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The Stag Seeing Himself In The Water

(Recueil 1, Livre 6, Fable 9)



Beside a placid, crystal flood,

A stag admired the branching wood

That high on his forehead stood,

But gave his Maker little thanks

For what he called his spindle shanks.

"What limbs are these for such a head!

So mean and slim!" with grief he said.

"My glorious heads overtops

The branches of the copse;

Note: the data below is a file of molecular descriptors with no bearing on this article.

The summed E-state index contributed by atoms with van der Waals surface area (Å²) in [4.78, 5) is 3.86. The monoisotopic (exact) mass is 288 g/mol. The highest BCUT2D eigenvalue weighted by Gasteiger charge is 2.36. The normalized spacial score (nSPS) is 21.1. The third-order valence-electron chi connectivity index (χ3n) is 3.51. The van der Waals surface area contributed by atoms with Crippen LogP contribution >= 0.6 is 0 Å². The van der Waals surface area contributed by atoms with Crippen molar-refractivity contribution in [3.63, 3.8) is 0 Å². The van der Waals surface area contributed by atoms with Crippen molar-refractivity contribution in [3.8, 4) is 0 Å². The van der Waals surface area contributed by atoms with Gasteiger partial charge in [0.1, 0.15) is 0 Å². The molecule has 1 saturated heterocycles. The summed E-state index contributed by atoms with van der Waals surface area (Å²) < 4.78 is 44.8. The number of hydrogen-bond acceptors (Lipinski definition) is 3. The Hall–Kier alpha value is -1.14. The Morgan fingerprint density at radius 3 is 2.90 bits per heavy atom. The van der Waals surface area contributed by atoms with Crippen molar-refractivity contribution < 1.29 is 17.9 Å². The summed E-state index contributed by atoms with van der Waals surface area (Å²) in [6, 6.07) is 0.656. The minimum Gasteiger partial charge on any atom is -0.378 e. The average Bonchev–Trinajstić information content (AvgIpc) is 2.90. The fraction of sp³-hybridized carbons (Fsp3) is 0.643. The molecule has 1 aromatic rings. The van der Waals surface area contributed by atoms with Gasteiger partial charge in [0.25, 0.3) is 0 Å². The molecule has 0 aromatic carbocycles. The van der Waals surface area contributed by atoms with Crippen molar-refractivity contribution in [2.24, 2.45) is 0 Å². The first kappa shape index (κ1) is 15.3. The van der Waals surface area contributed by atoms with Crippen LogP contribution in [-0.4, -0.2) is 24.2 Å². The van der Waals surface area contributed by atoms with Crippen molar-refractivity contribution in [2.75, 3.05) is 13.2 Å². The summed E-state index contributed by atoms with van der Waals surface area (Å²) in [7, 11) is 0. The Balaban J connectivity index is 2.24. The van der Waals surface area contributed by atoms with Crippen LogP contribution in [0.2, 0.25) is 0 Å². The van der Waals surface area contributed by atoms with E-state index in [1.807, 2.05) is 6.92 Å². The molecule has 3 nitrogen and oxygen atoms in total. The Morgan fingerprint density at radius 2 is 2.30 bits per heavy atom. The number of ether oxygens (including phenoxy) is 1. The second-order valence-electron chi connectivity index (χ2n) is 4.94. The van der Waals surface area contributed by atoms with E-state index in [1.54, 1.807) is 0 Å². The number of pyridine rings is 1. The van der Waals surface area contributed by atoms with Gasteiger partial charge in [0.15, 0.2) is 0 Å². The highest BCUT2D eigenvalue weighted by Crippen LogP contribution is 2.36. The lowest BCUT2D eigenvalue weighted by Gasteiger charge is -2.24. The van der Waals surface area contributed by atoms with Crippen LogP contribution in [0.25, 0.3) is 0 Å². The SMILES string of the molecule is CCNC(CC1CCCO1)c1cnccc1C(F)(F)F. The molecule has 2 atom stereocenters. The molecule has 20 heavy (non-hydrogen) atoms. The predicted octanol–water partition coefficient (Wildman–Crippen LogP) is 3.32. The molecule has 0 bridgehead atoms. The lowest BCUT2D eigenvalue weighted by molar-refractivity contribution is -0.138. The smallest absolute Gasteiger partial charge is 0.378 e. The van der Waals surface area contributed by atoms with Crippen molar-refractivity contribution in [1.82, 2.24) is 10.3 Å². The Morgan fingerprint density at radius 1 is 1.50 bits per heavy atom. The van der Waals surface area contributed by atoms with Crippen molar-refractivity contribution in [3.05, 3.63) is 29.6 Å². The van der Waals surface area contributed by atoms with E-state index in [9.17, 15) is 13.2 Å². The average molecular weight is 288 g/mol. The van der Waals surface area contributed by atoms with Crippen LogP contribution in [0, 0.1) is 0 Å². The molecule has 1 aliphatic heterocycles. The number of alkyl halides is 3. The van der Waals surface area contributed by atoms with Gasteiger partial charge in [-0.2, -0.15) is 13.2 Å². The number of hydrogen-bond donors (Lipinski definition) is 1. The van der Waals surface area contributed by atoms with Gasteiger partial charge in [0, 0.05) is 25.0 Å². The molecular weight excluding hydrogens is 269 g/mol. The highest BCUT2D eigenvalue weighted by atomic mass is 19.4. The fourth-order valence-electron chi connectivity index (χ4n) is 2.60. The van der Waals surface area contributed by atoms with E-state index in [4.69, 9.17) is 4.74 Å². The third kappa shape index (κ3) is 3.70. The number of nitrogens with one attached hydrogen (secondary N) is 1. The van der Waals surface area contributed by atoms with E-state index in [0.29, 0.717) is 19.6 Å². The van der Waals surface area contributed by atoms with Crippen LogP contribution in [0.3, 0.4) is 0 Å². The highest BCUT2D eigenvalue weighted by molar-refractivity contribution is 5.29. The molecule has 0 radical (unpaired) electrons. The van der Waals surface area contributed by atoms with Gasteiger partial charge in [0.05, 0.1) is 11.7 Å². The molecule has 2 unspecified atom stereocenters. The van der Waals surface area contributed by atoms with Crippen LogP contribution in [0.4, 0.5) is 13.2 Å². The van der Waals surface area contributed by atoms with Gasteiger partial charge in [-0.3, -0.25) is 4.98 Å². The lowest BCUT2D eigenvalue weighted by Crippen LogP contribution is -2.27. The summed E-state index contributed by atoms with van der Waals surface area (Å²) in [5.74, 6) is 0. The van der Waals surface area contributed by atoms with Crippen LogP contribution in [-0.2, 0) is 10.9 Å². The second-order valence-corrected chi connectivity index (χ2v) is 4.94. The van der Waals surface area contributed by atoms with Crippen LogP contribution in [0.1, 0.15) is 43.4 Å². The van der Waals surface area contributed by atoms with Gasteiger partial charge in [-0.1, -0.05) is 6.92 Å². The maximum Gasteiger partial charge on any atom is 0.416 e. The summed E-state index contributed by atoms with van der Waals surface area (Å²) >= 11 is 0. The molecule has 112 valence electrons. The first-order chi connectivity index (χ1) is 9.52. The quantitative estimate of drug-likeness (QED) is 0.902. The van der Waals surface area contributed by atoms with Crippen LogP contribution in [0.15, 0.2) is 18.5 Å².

My legs are my disgrace."

As thus he talked, a bloodhound gave him chase.

To save his life he flew

Where forests thickest grew.

His horns, pernicious ornament!

Arresting him wherever he went,

Did unavailing render

What else, in such a strife,

Had saved his precious life

His legs, as fleet as slender.

Obliged to yield, he cursed the gear

Which nature gave him every year.

Too much the beautiful we prize;

The useful, often, we despise:

Yet oft, as happened to the stag,

The former does to ruin drag.

Jean de La Fontaine

Book 6, Fable 9



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